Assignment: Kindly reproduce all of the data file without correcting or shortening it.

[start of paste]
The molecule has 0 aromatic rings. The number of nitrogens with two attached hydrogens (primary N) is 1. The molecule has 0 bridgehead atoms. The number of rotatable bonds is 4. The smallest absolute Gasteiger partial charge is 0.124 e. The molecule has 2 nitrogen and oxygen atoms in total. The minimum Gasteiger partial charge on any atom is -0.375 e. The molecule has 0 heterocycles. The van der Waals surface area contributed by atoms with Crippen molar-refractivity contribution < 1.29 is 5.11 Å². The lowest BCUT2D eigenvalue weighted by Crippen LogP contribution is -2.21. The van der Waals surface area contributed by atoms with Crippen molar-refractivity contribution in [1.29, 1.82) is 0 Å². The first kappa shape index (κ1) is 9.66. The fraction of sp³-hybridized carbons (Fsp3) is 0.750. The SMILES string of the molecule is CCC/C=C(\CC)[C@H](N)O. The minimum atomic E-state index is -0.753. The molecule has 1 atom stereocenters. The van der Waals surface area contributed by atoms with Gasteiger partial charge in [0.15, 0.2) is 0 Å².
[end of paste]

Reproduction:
The molecule has 0 aromatic rings. The number of nitrogens with two attached hydrogens (primary N) is 1. The molecule has 0 bridgehead atoms. The number of rotatable bonds is 4. The smallest absolute Gasteiger partial charge is 0.124 e. The molecule has 2 nitrogen and oxygen atoms in total. The minimum Gasteiger partial charge on any atom is -0.375 e. The molecule has 0 heterocycles. The van der Waals surface area contributed by atoms with Crippen molar-refractivity contribution < 1.29 is 5.11 Å². The lowest BCUT2D eigenvalue weighted by Crippen LogP contribution is -2.21. The van der Waals surface area contributed by atoms with Crippen molar-refractivity contribution in [1.29, 1.82) is 0 Å². The first kappa shape index (κ1) is 9.66. The fraction of sp³-hybridized carbons (Fsp3) is 0.750. The SMILES string of the molecule is CCC/C=C(\CC)[C@H](N)O. The minimum atomic E-state index is -0.753. The molecule has 1 atom stereocenters. The van der Waals surface area contributed by atoms with Gasteiger partial charge in [0.15, 0.2) is 0 Å².